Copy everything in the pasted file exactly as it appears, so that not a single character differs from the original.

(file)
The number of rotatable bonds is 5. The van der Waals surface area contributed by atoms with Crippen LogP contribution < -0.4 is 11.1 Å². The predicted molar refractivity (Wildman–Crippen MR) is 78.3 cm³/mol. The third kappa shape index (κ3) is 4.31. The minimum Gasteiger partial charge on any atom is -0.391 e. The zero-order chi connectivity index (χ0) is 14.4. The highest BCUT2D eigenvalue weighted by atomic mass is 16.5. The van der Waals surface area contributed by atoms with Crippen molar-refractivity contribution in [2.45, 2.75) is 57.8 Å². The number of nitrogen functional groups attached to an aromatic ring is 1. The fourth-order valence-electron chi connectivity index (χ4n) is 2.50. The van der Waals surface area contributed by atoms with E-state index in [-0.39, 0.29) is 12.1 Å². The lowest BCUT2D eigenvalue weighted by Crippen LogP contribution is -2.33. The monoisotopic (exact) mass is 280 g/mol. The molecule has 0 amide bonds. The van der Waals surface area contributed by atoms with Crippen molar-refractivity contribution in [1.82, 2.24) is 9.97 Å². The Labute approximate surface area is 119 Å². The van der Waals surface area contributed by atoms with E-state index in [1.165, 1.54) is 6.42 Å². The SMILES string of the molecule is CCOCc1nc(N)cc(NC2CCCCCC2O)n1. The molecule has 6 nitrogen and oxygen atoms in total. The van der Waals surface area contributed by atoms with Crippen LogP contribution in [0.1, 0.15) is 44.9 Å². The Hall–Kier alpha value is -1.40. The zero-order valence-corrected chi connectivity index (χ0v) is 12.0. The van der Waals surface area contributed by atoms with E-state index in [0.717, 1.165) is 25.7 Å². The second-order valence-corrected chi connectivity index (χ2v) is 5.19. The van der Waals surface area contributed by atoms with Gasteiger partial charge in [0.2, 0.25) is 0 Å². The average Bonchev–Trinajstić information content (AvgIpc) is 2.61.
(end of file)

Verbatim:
The number of rotatable bonds is 5. The van der Waals surface area contributed by atoms with Crippen LogP contribution < -0.4 is 11.1 Å². The predicted molar refractivity (Wildman–Crippen MR) is 78.3 cm³/mol. The third kappa shape index (κ3) is 4.31. The minimum Gasteiger partial charge on any atom is -0.391 e. The zero-order chi connectivity index (χ0) is 14.4. The highest BCUT2D eigenvalue weighted by atomic mass is 16.5. The van der Waals surface area contributed by atoms with Crippen molar-refractivity contribution in [2.45, 2.75) is 57.8 Å². The number of nitrogen functional groups attached to an aromatic ring is 1. The fourth-order valence-electron chi connectivity index (χ4n) is 2.50. The van der Waals surface area contributed by atoms with E-state index in [-0.39, 0.29) is 12.1 Å². The lowest BCUT2D eigenvalue weighted by Crippen LogP contribution is -2.33. The monoisotopic (exact) mass is 280 g/mol. The molecule has 0 amide bonds. The van der Waals surface area contributed by atoms with Crippen molar-refractivity contribution in [1.82, 2.24) is 9.97 Å². The Labute approximate surface area is 119 Å². The van der Waals surface area contributed by atoms with E-state index in [1.165, 1.54) is 6.42 Å². The SMILES string of the molecule is CCOCc1nc(N)cc(NC2CCCCCC2O)n1. The molecule has 6 nitrogen and oxygen atoms in total. The van der Waals surface area contributed by atoms with Crippen LogP contribution in [0.1, 0.15) is 44.9 Å². The Hall–Kier alpha value is -1.40. The zero-order valence-corrected chi connectivity index (χ0v) is 12.0. The van der Waals surface area contributed by atoms with E-state index in [0.717, 1.165) is 25.7 Å². The second-order valence-corrected chi connectivity index (χ2v) is 5.19. The van der Waals surface area contributed by atoms with Gasteiger partial charge in [0.2, 0.25) is 0 Å². The average Bonchev–Trinajstić information content (AvgIpc) is 2.61.